The district court found that a dancer's investment is limited to her costumes and a padlock. The amount spent on costumes varies from dancer to dancer and can be significant. (One dancer testified that she spends $600 per month on costumes, while another dancer testified that she spends approximately $40 per month on costumes.) The defendants contend that we should also consider as an investment each dancer's nightly "tip-out," which the defendants characterize as rent. The district court rejected the defendants' argument that the "tip-out" is rent, and so do we--it is the economic realities that control our determination of employee status.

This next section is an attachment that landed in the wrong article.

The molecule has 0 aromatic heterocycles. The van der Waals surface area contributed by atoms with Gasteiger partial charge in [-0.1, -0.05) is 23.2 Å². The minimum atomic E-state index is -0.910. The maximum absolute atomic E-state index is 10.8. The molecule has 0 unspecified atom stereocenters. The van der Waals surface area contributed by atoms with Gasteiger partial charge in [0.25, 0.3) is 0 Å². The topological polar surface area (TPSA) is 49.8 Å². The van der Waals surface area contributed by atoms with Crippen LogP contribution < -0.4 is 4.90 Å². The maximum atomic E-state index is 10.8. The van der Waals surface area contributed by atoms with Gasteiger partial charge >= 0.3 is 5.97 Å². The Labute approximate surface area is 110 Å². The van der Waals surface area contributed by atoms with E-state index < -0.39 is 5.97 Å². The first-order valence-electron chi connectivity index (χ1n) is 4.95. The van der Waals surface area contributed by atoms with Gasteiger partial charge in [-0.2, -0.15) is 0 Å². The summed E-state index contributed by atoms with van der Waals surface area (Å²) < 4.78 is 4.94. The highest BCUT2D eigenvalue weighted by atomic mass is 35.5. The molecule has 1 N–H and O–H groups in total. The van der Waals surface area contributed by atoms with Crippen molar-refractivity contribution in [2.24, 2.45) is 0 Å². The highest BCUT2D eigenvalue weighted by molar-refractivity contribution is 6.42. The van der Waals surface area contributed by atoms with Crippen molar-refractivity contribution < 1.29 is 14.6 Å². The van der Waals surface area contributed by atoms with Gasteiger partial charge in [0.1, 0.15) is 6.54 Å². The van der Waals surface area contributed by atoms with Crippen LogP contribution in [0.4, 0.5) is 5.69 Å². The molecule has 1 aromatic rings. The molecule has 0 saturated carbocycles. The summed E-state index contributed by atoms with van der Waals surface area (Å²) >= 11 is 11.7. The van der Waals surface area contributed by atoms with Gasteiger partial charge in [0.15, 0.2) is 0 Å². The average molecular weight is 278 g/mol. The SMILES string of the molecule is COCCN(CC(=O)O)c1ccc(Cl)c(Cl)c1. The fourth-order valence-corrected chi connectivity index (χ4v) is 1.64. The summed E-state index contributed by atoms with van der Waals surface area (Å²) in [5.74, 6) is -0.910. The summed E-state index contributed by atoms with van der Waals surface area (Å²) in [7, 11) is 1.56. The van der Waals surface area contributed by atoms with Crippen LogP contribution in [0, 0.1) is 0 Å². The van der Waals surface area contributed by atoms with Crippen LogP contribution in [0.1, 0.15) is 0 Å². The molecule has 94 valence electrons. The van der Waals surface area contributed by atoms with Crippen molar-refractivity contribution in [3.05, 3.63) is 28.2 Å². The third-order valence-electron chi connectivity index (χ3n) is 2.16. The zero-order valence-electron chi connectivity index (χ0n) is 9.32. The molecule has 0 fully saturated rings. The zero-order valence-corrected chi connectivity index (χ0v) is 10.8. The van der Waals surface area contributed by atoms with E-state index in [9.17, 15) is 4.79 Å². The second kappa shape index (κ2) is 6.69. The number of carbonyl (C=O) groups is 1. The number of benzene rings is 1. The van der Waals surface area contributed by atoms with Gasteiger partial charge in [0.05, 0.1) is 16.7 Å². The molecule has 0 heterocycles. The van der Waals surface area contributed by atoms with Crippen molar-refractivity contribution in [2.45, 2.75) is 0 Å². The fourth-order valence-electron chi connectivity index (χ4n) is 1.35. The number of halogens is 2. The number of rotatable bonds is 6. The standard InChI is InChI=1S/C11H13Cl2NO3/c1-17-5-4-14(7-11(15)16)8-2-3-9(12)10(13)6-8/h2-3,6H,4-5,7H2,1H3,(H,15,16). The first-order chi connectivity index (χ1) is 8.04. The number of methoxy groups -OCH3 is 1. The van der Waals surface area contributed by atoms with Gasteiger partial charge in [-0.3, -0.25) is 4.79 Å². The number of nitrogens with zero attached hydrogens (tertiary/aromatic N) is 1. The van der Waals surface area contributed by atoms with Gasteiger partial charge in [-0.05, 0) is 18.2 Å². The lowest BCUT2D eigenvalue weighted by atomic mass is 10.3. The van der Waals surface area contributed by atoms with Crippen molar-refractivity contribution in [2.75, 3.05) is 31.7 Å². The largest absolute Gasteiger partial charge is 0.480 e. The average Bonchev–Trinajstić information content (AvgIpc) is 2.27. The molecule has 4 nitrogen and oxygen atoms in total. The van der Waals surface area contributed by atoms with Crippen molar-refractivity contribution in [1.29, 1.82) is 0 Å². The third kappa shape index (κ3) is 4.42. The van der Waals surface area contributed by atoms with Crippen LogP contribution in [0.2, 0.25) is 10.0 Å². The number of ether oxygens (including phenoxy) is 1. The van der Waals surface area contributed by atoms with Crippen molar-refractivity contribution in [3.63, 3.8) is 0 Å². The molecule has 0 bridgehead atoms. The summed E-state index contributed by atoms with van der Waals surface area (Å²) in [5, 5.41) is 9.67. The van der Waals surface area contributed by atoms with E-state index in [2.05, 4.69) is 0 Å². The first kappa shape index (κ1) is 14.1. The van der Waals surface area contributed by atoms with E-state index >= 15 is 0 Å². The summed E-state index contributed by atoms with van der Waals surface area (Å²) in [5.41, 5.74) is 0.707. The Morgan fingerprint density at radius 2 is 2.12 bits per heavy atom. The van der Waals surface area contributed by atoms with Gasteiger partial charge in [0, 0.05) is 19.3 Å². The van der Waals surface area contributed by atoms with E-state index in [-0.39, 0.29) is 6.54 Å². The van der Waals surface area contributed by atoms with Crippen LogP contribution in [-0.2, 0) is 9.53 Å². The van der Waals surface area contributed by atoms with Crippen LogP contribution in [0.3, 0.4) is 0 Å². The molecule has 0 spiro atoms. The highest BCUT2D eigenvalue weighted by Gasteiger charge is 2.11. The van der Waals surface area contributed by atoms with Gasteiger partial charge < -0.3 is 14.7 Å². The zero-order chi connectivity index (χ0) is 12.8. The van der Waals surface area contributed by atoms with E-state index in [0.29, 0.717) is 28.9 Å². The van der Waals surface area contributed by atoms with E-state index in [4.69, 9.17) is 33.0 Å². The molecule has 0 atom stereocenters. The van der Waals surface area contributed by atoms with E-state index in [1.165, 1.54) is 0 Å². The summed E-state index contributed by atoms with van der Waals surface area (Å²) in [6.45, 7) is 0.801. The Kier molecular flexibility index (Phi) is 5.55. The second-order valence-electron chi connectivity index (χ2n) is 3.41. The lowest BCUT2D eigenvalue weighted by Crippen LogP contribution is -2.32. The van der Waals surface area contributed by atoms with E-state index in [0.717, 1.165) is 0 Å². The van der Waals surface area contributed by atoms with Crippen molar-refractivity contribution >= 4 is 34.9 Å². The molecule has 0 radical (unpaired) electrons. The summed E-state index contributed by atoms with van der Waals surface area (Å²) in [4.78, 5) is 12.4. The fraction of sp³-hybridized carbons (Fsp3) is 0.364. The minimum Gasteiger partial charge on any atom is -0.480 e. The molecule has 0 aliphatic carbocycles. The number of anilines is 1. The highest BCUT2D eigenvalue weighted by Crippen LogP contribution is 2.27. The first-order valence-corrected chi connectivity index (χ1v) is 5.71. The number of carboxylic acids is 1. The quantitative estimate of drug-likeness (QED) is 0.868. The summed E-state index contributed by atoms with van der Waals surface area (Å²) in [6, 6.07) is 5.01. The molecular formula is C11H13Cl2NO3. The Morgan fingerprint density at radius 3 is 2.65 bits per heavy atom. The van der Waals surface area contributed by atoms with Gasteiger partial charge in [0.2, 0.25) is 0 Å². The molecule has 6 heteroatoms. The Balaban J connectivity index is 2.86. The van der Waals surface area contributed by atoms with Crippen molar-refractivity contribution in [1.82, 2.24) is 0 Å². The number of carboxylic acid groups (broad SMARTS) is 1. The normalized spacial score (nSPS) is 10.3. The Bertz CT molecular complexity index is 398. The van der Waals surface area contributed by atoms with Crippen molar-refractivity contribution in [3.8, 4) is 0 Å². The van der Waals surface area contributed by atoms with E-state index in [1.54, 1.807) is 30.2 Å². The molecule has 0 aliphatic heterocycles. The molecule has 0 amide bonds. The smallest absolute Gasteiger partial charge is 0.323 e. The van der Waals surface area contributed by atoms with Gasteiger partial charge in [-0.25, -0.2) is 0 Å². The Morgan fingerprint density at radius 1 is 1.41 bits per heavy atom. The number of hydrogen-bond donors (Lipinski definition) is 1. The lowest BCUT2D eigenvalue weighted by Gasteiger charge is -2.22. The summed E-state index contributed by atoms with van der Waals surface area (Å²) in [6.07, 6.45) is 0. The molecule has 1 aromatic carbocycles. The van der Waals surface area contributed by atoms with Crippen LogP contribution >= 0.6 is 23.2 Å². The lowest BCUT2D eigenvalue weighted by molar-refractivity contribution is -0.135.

A dancer's investment in costumes and a padlock is relatively minor to the considerable investment Circle C has in operating a nightclub. The fact that the district court did not make specific findings regarding Circle C's investment does not detract from our analysis given the obvious significant investment Circle C has in operating a nightclub. The record does not completely identify Circle C's investment, but it does reveal that Circle C owns the liquor license, owns the inventory of beverages and refreshments, leases fixtures for the nightclub (e.g., the stage and lights), owns sound equipment and music, maintains and renovates the facilities, and advertises extensively.
3. Degree to which employee's opportunity for profit and loss is determined by the alleged employer